Iowa's Infrastructure: State Provides Many Transportation Options for Businesses

March 9, 2018 | Iowa's infrastructure: State provides many transportation options for businesses

Iowa’s infrastructure is unique in comparison with surrounding states and across the nation.

The state boasts two roadways in Interstate Highway 80 and Interstate Highway 35 that span the nation horizontally and vertically, respectively. The Mississippi River, which provides access to the Gulf of Mexico, makes up Iowa’s eastern border, and there are 3,851 miles of railways and airports in almost all 99 counties. All of these options make Iowa a hub for international exports and transportation.

A strong Iowa infrastructure makes Debi Durham’s job a whole lot easier. Durham, director of the Iowa Economic Development Authority, plays a key role in recruiting manufacturers to Iowa to provide jobs, revenue and many other benefits to the state’s economy.

Infrastructure is usually the second question manufacturers and processors ask when looking at Iowa. The first is site selection, Durham said.

It makes it even easier when Durham has a great relationship with the Iowa Department of Transportation, which is in charge of improving and maintaining Iowa’s transportation infrastructure. The Iowa DOT is directed by Mark Lowe, and they both admit their close working relationship has been a big benefit to the current and future state of Iowa’s infrastructure.

“Most directors of economic development and directors of transportation do not have the close collaborative agreement that this organization has,” Durham said. “Where do we see the next growth opportunity of our state? What does it look like? We look at what kind of infrastructure needs are going to be needed and work with the DOT to model that in a way that it could be a priority.”

There are still things that could be done in the future to optimize and improve Iowa’s existing infrastructure channels. One of the biggest opportunities for improvement lies to the east, on the Mississippi River, with an aging and crumbling lock-and-dam system.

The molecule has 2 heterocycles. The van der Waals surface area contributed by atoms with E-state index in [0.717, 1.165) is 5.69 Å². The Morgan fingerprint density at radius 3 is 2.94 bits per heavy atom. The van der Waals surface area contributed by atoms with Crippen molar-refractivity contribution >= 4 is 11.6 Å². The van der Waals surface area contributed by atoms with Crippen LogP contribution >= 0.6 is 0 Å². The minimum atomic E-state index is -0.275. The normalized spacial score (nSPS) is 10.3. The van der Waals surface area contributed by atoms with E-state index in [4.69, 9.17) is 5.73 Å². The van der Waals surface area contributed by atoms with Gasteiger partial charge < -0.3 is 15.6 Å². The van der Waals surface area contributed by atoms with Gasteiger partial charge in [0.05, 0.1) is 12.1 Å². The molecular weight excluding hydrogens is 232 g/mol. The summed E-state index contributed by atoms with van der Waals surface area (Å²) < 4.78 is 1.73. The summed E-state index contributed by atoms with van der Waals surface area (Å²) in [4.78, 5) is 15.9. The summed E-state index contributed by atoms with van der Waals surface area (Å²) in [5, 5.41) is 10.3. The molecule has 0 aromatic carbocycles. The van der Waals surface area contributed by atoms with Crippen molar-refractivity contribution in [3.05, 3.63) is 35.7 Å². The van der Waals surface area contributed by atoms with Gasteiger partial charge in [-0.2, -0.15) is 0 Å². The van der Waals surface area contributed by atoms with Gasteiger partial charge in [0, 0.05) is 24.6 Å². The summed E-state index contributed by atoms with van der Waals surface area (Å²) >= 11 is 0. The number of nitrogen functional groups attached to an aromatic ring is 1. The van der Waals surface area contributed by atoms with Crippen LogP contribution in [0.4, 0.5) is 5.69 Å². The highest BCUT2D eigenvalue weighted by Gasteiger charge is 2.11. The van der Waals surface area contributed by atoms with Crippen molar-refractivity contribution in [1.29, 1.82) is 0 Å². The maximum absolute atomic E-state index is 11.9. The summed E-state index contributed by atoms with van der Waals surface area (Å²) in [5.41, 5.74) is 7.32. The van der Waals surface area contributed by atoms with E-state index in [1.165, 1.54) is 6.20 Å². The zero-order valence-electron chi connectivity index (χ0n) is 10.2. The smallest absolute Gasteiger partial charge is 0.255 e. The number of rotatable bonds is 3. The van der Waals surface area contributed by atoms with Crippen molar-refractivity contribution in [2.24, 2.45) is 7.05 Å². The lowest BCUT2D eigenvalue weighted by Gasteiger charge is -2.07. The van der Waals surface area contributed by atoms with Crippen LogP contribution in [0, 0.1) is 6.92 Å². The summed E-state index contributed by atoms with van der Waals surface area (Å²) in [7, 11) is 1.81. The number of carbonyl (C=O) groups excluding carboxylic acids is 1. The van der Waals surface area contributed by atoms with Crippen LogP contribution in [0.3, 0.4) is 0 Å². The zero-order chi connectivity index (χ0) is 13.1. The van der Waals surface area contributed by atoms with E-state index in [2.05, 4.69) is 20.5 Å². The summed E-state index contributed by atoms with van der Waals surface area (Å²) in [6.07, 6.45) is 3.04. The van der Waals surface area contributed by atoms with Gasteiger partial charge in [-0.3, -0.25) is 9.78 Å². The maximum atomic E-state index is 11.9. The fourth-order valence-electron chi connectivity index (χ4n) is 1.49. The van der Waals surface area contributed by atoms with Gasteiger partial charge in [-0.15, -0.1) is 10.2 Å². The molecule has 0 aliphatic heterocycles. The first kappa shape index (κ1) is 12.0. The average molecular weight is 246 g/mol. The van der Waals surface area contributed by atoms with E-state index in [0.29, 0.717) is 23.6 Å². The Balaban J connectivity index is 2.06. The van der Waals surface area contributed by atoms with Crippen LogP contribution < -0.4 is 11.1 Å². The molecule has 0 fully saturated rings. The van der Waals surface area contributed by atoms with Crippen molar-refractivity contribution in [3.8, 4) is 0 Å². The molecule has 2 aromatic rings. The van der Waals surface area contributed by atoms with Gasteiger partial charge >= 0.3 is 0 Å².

Just before President Donald Trump took office in January 2017, his transition team asked states for infrastructure priorities for the administration’s large infrastructure plan it wanted to propose in the future.

Three of Iowa’s top five requests had to do with the state’s water systems, but its No. 1 request was funding for the modernization of the lock-and-dam system in the Upper Mississippi. It centered on one lock and dam near St. Louis, but extended to all locks and dams in the Upper Mississippi.

“The lock-and-dam system is totally behind in maintenance,” Lowe said. “My grandfather worked on those lock and dams when he was a young man. Most of those were built in the 1930s, with a 50-year design life.”

There are 29 lock-and-dam setups in the Upper Mississippi River, and 11 — numbers 9-19 — touch the state of Iowa. Nine of those 11 were built in the 1930s. One of them, No. 19, which is the final one on the Iowa-Illinois border going southbound, was finished in 1913, before the start of World War I.

“They are 1930s structures that are functioning in a 21st-century transportation world,” Lowe said.

The aging river infrastructure causes a multitude of problems, the biggest being delays in shipping. The locks and dams are only built 600 feet across, which makes it tough for barges to get through. As Lowe put it, the locks and dams were built for 1930s vessels, not for the modern barges we see today. Some barges actually have to disassemble to get through the small corridors.

All of these delays build up as barges go farther downstream and meet higher river traffic pouring into the Mississippi River from other rivers.

“That creates delays, and delays cause congestions, and it creates lost time and lost money because you’re just sitting and waiting to get through,” Lowe said.

Repair time has been an issue, too. From 2013 to 2016, maintenance hours on Iowa locks and dams have increased by more than 8,000 hours annually, Lowe said.